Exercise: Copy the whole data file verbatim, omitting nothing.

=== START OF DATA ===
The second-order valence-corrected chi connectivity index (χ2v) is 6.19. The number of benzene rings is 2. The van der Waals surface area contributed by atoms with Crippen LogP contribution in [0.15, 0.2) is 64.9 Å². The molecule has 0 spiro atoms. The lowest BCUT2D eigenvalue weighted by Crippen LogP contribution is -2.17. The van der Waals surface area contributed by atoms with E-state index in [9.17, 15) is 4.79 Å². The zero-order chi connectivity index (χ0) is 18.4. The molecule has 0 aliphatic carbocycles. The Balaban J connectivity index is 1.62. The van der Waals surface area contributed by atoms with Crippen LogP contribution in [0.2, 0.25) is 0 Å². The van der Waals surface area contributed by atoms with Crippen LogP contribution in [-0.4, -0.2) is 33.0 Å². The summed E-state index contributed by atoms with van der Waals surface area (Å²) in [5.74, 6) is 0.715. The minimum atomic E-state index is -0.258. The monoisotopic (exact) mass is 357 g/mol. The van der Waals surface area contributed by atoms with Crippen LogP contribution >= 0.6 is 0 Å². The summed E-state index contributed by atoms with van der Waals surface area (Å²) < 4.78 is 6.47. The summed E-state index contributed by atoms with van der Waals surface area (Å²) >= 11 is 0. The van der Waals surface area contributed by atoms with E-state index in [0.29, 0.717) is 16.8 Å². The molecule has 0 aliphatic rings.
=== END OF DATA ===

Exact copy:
The second-order valence-corrected chi connectivity index (χ2v) is 6.19. The number of benzene rings is 2. The van der Waals surface area contributed by atoms with Crippen LogP contribution in [0.15, 0.2) is 64.9 Å². The molecule has 0 spiro atoms. The lowest BCUT2D eigenvalue weighted by Crippen LogP contribution is -2.17. The van der Waals surface area contributed by atoms with E-state index in [9.17, 15) is 4.79 Å². The zero-order chi connectivity index (χ0) is 18.4. The molecule has 0 aliphatic carbocycles. The Balaban J connectivity index is 1.62. The van der Waals surface area contributed by atoms with Crippen LogP contribution in [0.2, 0.25) is 0 Å². The van der Waals surface area contributed by atoms with Crippen LogP contribution in [-0.4, -0.2) is 33.0 Å². The summed E-state index contributed by atoms with van der Waals surface area (Å²) in [5.74, 6) is 0.715. The minimum atomic E-state index is -0.258. The monoisotopic (exact) mass is 357 g/mol. The van der Waals surface area contributed by atoms with Crippen LogP contribution >= 0.6 is 0 Å². The summed E-state index contributed by atoms with van der Waals surface area (Å²) < 4.78 is 6.47. The summed E-state index contributed by atoms with van der Waals surface area (Å²) >= 11 is 0. The van der Waals surface area contributed by atoms with E-state index in [0.29, 0.717) is 16.8 Å². The molecule has 0 aliphatic rings.